Having been somewhat interested in social research in university, I certainly can see where they’re going with this but I initial reaction was “yes, but…”

It all immediately made me think of this photo.  This was taken at OR Tambo airport in Johannesburg in March 2007.  My brother has been living in England for a year and was returning home for a holiday.  That gleeful person there hugging him is me.  I was overjoyed to see him and more importantly, to actually see him in person.

No matter how much we share online and how we connect with each other, nothing can beat being with people in person.  We’re human beings which means we’re basically intelligent animals.  We need to be with people, to hear their voices and to touch them.  It is not just family either.  I try as hard as I can to email my friends back home but fifteen minutes spent watching the sun set in Johannesburg in December meant more to us than two whole years spent emailing and following each other on Facebook.

So, what do you think?  Is the Internet the way of the future where we can spread out across the globe and come to a point where physical interaction is engineered out of us?  Or do we need physical interaction as much as we need air and water?

Perhaps it is simple as discarding our cynicism and doubts and appreciating every single bit of intimacy and friendship we can get, no matter what the source?  It might not be as good as seeing them in person, but as an expat, I would be lost with Facebook, Twitter, email and this blog.

Secret London: Stepping into Cambridgeshire

When we arrived at Ely Place, we were half way through our Secret London photo walk. We began West of St Paul's and continued past the old Smithfield Market before arriving at Ely Place.

Ely Place

Ely Place is a private road belonging to the Crown and this is why it has a gate and guards. The public are allowed to enter, however, and when you do, you technically step into the county of Cambridgeshire. That is because Ely Place was originally the town house of the Bishops of Ely and Ely is in Cambridgeshire.  That is why we took the photo below of Kathy standing with one foot in Cambridgeshire and one foot in the City of London.  Just in case you are wondering, the counties of Essex and Hertfordshire lie side by side above London and you would need to pass through them to reach Cambridgeshire.

St Etheldreda Ely Place

Inside Ely Place lies St Etheldreda’s Church which was the town chapel of the Bishops of Ely from about 1250 to 1570.   According to the St Etheldreda website, it is the oldest Catholic church in England and one of only two remaining buildings in London from the reign of Edward I.

Ye Olde Mitre Ely Place

It was getting cold and dark by the time we found Ye Olde Mitre pub which is certainly the most hidden and secret pub in London.  It is just off Ely Place, down Ely Court.  We enjoyed a couple of half-pints of lager and some toasted cheese and tomato sandwiches, which tasted incredible after we’d been exploring London for 3 hours.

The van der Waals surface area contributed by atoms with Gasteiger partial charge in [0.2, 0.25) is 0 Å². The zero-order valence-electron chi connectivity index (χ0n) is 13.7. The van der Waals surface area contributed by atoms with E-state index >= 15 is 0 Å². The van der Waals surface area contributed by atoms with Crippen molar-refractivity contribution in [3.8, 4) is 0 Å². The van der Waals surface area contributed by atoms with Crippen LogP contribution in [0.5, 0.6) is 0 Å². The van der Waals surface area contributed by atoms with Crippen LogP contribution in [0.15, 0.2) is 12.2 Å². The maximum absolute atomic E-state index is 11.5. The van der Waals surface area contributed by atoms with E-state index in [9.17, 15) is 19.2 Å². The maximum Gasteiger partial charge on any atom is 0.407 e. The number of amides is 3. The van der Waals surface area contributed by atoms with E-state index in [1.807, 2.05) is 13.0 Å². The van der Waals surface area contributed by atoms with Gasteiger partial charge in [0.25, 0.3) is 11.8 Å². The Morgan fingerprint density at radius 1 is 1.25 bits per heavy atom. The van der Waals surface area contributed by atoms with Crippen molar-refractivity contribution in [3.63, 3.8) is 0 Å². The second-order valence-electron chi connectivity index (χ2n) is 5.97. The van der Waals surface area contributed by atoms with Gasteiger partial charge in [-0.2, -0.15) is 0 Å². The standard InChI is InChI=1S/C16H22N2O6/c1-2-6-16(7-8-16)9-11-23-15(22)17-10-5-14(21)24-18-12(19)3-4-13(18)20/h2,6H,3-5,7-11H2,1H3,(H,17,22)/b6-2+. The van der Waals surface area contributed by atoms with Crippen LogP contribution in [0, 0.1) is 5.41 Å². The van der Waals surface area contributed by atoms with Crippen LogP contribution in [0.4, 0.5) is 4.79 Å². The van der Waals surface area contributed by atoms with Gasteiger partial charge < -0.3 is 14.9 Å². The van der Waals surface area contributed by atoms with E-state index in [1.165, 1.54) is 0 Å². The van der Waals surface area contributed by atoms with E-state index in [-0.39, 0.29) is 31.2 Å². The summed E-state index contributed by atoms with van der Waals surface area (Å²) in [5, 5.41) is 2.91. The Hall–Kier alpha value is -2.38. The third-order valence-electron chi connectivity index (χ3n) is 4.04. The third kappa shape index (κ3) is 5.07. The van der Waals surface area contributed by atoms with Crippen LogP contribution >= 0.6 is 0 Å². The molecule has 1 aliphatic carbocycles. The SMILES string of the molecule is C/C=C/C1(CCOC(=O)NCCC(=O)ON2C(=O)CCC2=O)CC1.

Gresham College Barnards Inn

Feeling warmer and refreshed after our trip to the pub, we technically left Cambridgeshire, crossed over Holborn and came to Kathy’s favourite place along the whole walk: Gresham College.  Gresham College is housed in the last remaining building of the 15th-century Barnard’s Inn. 

Gresham College London

Established in 1597 to teach the illiterate masses, Gresham College is a unique college that offers free lectures to the public. They cover a fascinating range of subjects including history, politics, music and medical science but unfortunately, none were on when we visited.

We crossed through Gresham College and exited into Fetter Lane where we encountered the statue of John Wilkes, ‘A Champion of English Freedom’.

John Wilkes Champion of English Freedom

John Wilkes stood up to the government when they had declared him an outlaw and convicted him of libel for pieces that appeared in his satirical newspaper, The North Briton.  He was deprived of a seat in parliament on the basis that he was imprisoned and later campaigned successfully for the right of newspapers to publish verbatim reports of House of Commons debates.  

Maughan Library Kings College formerly the Public Record Office

We walked behind the Maughan Library which is the main library of King’s College London.  Built between 1851 and 1858, this neo-Gothic building is the former house of the Public Record Office and is a Grade II Listed Building.

Dr Johnsons House

We then made our way into Gough Square where we found the home of Doctor Samuel Johnson.  Dr Johnson is famous for compiling the Dictionary of the English Language in 1755 which was the pre-eminent English Dictionary until the Oxford English Dictionary was published 150 years later.  You can visit Dr Johnson’s House for an entrance fee of just £4.50 but we decided not to visit on this occasion.

Johnsons Court home of Samuel Johnson

Dr Johnson’s cat, Hodge, is equally famous and you can see his statue in the top, left corner above.  He was immortalised in James Boswell's Life of Johnson and was notable simply for being awesome (as are all cats).  The curator’s house adjoining the Dr Johnson’s house is visible in the top, right corner.  It is said to be the smallest house in the city and it is indeed minute.

You might need to click on the photo above to enlarge it, but the Oxo Tower is just visible in the distance in the photo above, bottom right.

In the next instalment of the Secret London Walk, we’ll visit Whitefriars, Blackfriars and finally end up back at St Paul’s Cathedral.